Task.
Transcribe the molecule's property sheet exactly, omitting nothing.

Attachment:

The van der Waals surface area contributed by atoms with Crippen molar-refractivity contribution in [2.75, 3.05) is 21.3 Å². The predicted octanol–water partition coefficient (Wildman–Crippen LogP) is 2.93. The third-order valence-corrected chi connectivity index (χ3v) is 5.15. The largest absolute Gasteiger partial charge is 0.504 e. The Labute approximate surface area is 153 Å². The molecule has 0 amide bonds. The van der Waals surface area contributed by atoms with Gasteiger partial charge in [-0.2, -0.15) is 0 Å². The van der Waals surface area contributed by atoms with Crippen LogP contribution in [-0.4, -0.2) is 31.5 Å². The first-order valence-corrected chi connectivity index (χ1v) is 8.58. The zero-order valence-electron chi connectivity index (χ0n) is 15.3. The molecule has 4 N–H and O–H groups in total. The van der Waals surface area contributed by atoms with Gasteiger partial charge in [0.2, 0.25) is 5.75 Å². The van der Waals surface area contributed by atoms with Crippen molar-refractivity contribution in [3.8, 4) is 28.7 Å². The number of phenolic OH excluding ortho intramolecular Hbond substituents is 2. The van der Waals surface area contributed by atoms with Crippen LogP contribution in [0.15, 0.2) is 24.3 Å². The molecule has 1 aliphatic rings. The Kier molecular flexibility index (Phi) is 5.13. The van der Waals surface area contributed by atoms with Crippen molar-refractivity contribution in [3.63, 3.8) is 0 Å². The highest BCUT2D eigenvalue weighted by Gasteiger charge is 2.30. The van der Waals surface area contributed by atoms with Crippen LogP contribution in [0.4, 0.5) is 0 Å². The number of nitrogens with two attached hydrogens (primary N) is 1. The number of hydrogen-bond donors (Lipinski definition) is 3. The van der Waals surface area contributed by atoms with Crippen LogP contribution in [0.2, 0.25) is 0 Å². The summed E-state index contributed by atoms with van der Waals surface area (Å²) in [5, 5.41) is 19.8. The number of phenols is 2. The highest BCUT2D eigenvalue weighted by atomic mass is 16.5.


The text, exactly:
The van der Waals surface area contributed by atoms with Crippen molar-refractivity contribution in [2.75, 3.05) is 21.3 Å². The predicted octanol–water partition coefficient (Wildman–Crippen LogP) is 2.93. The third-order valence-corrected chi connectivity index (χ3v) is 5.15. The largest absolute Gasteiger partial charge is 0.504 e. The Labute approximate surface area is 153 Å². The molecule has 0 amide bonds. The van der Waals surface area contributed by atoms with Gasteiger partial charge in [-0.2, -0.15) is 0 Å². The van der Waals surface area contributed by atoms with Crippen LogP contribution in [-0.4, -0.2) is 31.5 Å². The first-order valence-corrected chi connectivity index (χ1v) is 8.58. The zero-order valence-electron chi connectivity index (χ0n) is 15.3. The molecule has 4 N–H and O–H groups in total. The van der Waals surface area contributed by atoms with Gasteiger partial charge in [0.2, 0.25) is 5.75 Å². The van der Waals surface area contributed by atoms with Crippen molar-refractivity contribution in [3.8, 4) is 28.7 Å². The number of phenolic OH excluding ortho intramolecular Hbond substituents is 2. The van der Waals surface area contributed by atoms with Crippen LogP contribution in [0.15, 0.2) is 24.3 Å². The molecule has 1 aliphatic rings. The Kier molecular flexibility index (Phi) is 5.13. The van der Waals surface area contributed by atoms with Crippen molar-refractivity contribution in [3.63, 3.8) is 0 Å². The highest BCUT2D eigenvalue weighted by Gasteiger charge is 2.30. The van der Waals surface area contributed by atoms with Crippen LogP contribution in [0.4, 0.5) is 0 Å². The number of nitrogens with two attached hydrogens (primary N) is 1. The number of hydrogen-bond donors (Lipinski definition) is 3. The van der Waals surface area contributed by atoms with Crippen LogP contribution in [0.2, 0.25) is 0 Å². The summed E-state index contributed by atoms with van der Waals surface area (Å²) in [5, 5.41) is 19.8. The number of phenols is 2. The highest BCUT2D eigenvalue weighted by atomic mass is 16.5.